When the German Revolution broke out in November 1918, the League had little connection with the masses. In December, the League transformed itself into the Communist Party. However, from the outset, the party was permeated by a sectarianism that seriously handicapped it. Party activists refused to work in the trade unions, and the party boycotted the elections to the National Assembly, which would have given it a chance to have a platform to spread its ideas. In this young communist party, Rosa Luxemburg opposed this ultra-leftism. But she did not have a group of cadres who understood the political situation as well as she did and who could carry her ideas. The Communist Party made one mistake after another.
In January 1919, the Social Democratic government provoked an uprising of the working class in Berlin in order to isolate and repress the advanced workers, and above all the Communist Party. The inexperience and weakness of the Communist Party’s influence over the workers, meant that they were unable to forestall the provocation. During those events, Luxemburg herself, along with the other outstanding leader, Karl Liebknecht, were murdered. Thus, the fact that Luxemburg did not build a revolutionary party in advance led to a tragic defeat and her own death, decapitating the leadership of the German working class. From then on until 1923, the Communist Party, deprived of the leadership of its two main figures, was unable to lead the German working class to power. The Russian and the German revolutions serve to underline the same point, although from two different angles: the vital need of a revolutionary leadership.
A few days before her assassination, Rosa Luxemburg drew conclusions from the first months of the German revolution. Her conclusion is far removed from the “spontaneism” that her alleged followers attribute to her:
The absence of leadership, the non-existence of a center responsible for organizing the Berlin working class, cannot continue. If the cause of the revolution is to advance, if the victory of the proletariat, if socialism is to be anything more than a dream, the revolutionary workers must set up leading organizations capable of guiding and using the fighting energy of the masses.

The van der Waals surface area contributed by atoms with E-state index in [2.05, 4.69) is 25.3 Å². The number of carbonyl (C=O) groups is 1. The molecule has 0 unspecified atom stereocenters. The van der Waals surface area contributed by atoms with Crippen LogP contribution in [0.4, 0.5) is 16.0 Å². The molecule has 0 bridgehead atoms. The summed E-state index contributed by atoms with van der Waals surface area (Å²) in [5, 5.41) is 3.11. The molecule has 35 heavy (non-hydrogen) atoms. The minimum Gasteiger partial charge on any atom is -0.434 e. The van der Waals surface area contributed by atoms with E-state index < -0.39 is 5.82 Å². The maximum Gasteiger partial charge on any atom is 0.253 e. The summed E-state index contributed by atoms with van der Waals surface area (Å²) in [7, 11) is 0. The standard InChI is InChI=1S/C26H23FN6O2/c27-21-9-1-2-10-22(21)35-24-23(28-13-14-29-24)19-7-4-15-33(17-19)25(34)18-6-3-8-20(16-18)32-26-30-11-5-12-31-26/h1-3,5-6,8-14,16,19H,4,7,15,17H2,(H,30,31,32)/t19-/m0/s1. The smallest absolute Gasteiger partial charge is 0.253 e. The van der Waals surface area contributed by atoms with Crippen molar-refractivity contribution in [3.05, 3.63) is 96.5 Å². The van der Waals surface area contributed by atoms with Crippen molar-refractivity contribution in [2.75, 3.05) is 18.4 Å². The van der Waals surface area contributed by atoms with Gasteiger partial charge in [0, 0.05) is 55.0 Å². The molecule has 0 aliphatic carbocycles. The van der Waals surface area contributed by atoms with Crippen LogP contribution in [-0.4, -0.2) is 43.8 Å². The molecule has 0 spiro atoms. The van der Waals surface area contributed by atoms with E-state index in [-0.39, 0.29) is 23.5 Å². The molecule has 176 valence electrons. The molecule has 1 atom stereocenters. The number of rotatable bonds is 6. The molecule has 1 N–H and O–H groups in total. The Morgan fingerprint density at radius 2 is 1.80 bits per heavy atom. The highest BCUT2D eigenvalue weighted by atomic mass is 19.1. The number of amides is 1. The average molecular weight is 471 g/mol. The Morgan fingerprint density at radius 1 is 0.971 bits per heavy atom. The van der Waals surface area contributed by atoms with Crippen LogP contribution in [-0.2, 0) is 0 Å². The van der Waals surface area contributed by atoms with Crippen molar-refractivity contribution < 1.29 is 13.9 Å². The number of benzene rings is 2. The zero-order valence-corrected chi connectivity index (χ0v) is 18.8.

The leadership of the movement today
It is no secret that all over the world the Marxist movement has been thrown back for a whole historical period. The post-war boom laid the foundations for reformism in the West, while the fall of the Soviet Union was accompanied by an unprecedented ideological offensive against Marxism. The most pretentious, like Francis Fukuyama, even proclaimed the “end of history,” which would have found its achievement in liberal democracy.
The labour movement also experienced setbacks during the 1980s and 1990s, whereas the 1970s had been a time of mass movements and revolutions. It was during the following decades that the leadership of the labour movement shifted far to the right.
In Quebec, for example, it was in the 1980s that the FTQ, the province’s largest trade union central, stopped talking about “democratic socialism” and the second largest, the CSN, abandoned the anti-capitalist ideas expressed in the manifesto Ne comptons que sur nos propres moyens. Too often, leaders are found at the top of the labour movement today who collaborate with the bosses rather than mobilizing their members. The current president of the CSN, for example, said for the 50th anniversary of the Conseil du patronat (the bosses’ union), the headquarters of the Quebec bourgeoisie: “We sometimes clash and have different points of view, but we get along very well when it comes to promoting employment, fostering good working conditions and ensuring Quebec’s economic growth.” This is far from an isolated example. This is the state of the leadership of the labour movement today.
In the labour movement, one of the main attacks on Marxists is the caricature which has us claim that if there were a revolutionary leadership, then the workers would always be in struggle, always ready for action. According to these people, we criticize the union leaders as if it were possible for the leaders to magically bring about mass movements.
This idea is a complete caricature of the Marxist analysis of the relationship between the working class and its leadership.